For example, most web designers are in the habit of optimizing images before adding them to a site. Using Photoshop or a tool like Smush.it is standard operating procedure. In this tutorial we're going to take look at why that may not be the best practice when working with Drupal. We'll also go over using the image toolkit, creating image styles and using styles with the IMCE module.

I guess you could say I was in a bit of a rut. The modules I had been using for SEO had been working well, so I hadn't bothered to look at any alternatives in quite a while. Then I had a customer ask if I'd consider switching to the Metatag module. I took a look and came away very impressed with what I saw.

In this tutorial we'll review the Metatag module and explore the settings it provides (including the advanced ones) and how they can help optimize your site for search engines. Let's begin with a bit of set up and general configuration.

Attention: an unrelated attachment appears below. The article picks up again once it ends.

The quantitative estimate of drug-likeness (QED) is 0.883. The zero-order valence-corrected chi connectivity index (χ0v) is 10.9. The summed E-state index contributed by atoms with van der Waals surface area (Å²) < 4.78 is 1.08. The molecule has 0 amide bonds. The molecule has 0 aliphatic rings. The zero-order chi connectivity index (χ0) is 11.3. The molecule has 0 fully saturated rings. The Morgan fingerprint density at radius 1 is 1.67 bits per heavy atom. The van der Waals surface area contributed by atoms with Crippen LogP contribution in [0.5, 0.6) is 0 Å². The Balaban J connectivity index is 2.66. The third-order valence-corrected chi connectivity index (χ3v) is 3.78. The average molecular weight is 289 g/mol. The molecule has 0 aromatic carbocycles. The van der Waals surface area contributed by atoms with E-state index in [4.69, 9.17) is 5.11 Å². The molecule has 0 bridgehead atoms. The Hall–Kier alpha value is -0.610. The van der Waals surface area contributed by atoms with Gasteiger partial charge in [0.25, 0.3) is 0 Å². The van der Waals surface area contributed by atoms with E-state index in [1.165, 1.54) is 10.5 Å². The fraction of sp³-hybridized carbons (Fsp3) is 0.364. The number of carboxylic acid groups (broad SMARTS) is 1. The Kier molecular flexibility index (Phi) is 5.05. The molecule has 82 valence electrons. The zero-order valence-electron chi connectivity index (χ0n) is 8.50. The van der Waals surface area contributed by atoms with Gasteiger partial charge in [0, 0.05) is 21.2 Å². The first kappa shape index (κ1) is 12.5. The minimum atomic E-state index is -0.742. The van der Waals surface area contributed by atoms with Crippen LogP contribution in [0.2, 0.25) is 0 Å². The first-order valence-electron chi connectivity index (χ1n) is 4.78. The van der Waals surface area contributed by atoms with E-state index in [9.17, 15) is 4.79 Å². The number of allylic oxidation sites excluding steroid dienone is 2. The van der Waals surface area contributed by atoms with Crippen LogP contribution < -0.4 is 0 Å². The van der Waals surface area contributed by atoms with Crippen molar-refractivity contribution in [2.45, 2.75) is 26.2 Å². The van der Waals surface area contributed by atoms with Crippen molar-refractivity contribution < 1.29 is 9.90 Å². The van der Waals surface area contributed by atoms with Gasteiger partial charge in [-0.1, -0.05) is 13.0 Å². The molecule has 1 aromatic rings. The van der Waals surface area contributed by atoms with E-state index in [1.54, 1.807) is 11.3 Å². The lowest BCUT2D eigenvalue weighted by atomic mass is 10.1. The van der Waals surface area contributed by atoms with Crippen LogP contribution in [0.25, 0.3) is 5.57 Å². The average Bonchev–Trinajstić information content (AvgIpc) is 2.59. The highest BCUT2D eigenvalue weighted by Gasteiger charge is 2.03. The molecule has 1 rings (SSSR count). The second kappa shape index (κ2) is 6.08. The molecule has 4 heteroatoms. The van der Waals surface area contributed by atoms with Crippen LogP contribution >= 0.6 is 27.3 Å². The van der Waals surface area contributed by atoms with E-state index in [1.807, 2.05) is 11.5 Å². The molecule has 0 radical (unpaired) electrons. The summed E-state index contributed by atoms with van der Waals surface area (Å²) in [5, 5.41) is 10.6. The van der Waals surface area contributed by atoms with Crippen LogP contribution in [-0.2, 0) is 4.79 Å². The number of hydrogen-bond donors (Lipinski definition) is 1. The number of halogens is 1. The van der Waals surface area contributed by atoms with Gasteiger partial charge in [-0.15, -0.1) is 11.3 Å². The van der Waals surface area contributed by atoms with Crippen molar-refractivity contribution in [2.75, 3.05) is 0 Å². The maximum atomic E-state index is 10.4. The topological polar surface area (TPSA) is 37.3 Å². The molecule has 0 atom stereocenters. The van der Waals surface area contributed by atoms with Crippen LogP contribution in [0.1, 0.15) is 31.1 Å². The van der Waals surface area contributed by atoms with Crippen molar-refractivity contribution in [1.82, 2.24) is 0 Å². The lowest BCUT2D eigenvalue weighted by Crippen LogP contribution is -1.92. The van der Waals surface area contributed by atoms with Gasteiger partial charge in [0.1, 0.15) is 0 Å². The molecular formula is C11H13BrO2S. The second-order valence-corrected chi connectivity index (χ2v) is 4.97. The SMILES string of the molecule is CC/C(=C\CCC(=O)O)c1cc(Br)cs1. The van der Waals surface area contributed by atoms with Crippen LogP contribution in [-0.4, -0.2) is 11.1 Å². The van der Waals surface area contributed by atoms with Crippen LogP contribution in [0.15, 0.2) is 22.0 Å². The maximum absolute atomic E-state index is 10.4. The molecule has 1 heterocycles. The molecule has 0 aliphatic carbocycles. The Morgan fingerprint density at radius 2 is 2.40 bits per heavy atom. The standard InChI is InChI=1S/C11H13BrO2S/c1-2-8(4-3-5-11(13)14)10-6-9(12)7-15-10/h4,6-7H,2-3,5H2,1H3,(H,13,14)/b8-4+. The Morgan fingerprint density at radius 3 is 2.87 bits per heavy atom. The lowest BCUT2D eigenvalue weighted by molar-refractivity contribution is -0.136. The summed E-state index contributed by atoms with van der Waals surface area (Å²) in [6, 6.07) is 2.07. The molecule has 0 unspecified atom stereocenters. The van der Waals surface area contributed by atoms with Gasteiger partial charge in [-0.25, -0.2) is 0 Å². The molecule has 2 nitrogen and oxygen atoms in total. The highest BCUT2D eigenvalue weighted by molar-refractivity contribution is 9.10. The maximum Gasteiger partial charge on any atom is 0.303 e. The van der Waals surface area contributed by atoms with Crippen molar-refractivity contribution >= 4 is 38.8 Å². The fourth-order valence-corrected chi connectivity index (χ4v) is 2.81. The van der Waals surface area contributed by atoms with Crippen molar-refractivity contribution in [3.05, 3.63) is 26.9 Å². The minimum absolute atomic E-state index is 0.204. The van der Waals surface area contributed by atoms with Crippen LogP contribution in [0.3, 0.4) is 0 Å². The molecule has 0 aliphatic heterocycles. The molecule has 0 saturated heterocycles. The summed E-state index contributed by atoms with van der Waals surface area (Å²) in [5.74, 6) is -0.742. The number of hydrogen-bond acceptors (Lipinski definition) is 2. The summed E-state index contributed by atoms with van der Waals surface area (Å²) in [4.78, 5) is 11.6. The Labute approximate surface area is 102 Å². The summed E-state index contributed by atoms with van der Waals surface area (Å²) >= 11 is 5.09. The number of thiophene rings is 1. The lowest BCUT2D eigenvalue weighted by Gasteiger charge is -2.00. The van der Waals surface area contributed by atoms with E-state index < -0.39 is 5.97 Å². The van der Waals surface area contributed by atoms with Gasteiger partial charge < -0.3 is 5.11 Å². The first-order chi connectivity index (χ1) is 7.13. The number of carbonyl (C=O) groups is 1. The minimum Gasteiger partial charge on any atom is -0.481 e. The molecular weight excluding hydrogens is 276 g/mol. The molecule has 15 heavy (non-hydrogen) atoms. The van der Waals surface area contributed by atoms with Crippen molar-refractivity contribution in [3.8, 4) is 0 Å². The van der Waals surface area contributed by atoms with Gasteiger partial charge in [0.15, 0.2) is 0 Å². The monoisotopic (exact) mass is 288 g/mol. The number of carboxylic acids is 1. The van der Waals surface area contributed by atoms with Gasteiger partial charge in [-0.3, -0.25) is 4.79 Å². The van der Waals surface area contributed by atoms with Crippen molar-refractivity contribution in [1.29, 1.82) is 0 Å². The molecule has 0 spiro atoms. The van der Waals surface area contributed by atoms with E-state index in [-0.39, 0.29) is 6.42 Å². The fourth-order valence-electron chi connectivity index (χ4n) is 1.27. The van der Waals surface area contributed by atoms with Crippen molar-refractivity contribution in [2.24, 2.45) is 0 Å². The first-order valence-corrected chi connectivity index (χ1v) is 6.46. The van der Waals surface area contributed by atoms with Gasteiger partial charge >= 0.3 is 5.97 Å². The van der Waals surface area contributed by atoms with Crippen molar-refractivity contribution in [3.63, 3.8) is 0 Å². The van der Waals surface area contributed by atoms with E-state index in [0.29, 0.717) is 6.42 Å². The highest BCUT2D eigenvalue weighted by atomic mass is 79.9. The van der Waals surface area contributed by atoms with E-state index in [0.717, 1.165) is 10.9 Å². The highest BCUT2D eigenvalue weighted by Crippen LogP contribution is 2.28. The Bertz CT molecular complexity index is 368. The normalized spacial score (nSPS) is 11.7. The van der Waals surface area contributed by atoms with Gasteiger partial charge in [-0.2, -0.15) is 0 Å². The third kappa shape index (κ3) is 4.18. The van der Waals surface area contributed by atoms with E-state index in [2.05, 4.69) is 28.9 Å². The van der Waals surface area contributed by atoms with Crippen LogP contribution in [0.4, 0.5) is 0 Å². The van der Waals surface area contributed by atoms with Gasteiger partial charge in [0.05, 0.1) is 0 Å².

Website performance has been on my mind a lot lately, especially with regard to responsive web design. It's quite important, but it also requires a shift in thinking that is still underway for many involved with web projects, particularly clients.

How quickly your page loads has a big impact on everything from your site's search rankings to the abandonment rate for shopping carts.  But as I mentioned in a previous post, there are tensions between commonly desired features and mobile performance. I'll give you an example we run into here at Friendly Machine all the time.

I thought it would be fun to do a little experiment. I have a project for a client that is wrapping up and one of the final things I'm doing for them is optimizing the site's performance. The client is a good candidate for this little demonstration because they have their Drupal site in a shared hosting environment, something that's quite common, but often limiting with regard to what you can do to improve performance.